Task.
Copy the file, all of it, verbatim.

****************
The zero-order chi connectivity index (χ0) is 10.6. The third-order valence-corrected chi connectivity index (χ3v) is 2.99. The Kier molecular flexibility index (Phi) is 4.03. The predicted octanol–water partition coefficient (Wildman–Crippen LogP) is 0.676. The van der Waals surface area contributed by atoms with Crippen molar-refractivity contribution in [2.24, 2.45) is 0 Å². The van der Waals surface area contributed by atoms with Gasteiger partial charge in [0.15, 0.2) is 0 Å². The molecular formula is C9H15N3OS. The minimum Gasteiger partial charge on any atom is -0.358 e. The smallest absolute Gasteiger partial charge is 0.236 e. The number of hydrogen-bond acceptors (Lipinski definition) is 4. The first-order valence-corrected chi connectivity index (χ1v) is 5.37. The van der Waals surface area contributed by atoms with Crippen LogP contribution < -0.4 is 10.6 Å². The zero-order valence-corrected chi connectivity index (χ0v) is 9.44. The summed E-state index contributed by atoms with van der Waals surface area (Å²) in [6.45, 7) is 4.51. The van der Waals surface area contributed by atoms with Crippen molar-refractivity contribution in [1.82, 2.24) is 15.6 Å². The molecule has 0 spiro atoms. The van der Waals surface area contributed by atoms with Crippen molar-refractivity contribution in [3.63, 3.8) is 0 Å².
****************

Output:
The zero-order chi connectivity index (χ0) is 10.6. The third-order valence-corrected chi connectivity index (χ3v) is 2.99. The Kier molecular flexibility index (Phi) is 4.03. The predicted octanol–water partition coefficient (Wildman–Crippen LogP) is 0.676. The van der Waals surface area contributed by atoms with Crippen molar-refractivity contribution in [2.24, 2.45) is 0 Å². The van der Waals surface area contributed by atoms with Gasteiger partial charge in [0.15, 0.2) is 0 Å². The molecular formula is C9H15N3OS. The minimum Gasteiger partial charge on any atom is -0.358 e. The smallest absolute Gasteiger partial charge is 0.236 e. The number of hydrogen-bond acceptors (Lipinski definition) is 4. The first-order valence-corrected chi connectivity index (χ1v) is 5.37. The van der Waals surface area contributed by atoms with Crippen LogP contribution < -0.4 is 10.6 Å². The zero-order valence-corrected chi connectivity index (χ0v) is 9.44. The summed E-state index contributed by atoms with van der Waals surface area (Å²) in [6.45, 7) is 4.51. The van der Waals surface area contributed by atoms with Crippen molar-refractivity contribution in [1.82, 2.24) is 15.6 Å². The molecule has 0 spiro atoms. The van der Waals surface area contributed by atoms with Crippen molar-refractivity contribution in [3.63, 3.8) is 0 Å².